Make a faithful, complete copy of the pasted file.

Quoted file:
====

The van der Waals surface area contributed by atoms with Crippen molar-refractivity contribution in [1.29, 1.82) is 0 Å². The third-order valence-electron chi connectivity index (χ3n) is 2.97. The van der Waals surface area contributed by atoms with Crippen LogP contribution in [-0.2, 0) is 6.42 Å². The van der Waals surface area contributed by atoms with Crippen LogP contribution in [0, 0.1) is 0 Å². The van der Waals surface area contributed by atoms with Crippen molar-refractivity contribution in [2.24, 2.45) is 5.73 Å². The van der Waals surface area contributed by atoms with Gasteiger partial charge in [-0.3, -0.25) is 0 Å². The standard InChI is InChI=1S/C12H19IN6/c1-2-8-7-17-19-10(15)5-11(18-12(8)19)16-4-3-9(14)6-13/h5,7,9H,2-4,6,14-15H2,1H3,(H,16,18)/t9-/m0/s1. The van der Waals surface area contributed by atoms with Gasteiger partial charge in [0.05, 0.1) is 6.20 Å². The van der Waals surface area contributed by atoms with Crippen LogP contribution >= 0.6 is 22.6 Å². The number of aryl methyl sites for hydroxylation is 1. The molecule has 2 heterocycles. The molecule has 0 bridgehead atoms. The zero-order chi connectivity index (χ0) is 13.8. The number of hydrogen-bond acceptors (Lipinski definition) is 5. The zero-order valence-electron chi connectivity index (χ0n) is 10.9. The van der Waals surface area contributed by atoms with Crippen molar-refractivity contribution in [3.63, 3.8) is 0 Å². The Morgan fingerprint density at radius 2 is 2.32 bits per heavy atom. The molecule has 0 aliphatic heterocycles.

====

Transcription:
The van der Waals surface area contributed by atoms with Crippen molar-refractivity contribution in [1.29, 1.82) is 0 Å². The third-order valence-electron chi connectivity index (χ3n) is 2.97. The van der Waals surface area contributed by atoms with Crippen LogP contribution in [-0.2, 0) is 6.42 Å². The van der Waals surface area contributed by atoms with Crippen LogP contribution in [0, 0.1) is 0 Å². The van der Waals surface area contributed by atoms with Crippen molar-refractivity contribution in [2.24, 2.45) is 5.73 Å². The van der Waals surface area contributed by atoms with Gasteiger partial charge in [-0.3, -0.25) is 0 Å². The standard InChI is InChI=1S/C12H19IN6/c1-2-8-7-17-19-10(15)5-11(18-12(8)19)16-4-3-9(14)6-13/h5,7,9H,2-4,6,14-15H2,1H3,(H,16,18)/t9-/m0/s1. The van der Waals surface area contributed by atoms with Gasteiger partial charge in [0.05, 0.1) is 6.20 Å². The van der Waals surface area contributed by atoms with Crippen LogP contribution >= 0.6 is 22.6 Å². The number of aryl methyl sites for hydroxylation is 1. The molecule has 2 heterocycles. The molecule has 0 bridgehead atoms. The zero-order chi connectivity index (χ0) is 13.8. The number of hydrogen-bond acceptors (Lipinski definition) is 5. The zero-order valence-electron chi connectivity index (χ0n) is 10.9. The van der Waals surface area contributed by atoms with Crippen molar-refractivity contribution in [3.63, 3.8) is 0 Å². The Morgan fingerprint density at radius 2 is 2.32 bits per heavy atom. The molecule has 0 aliphatic heterocycles.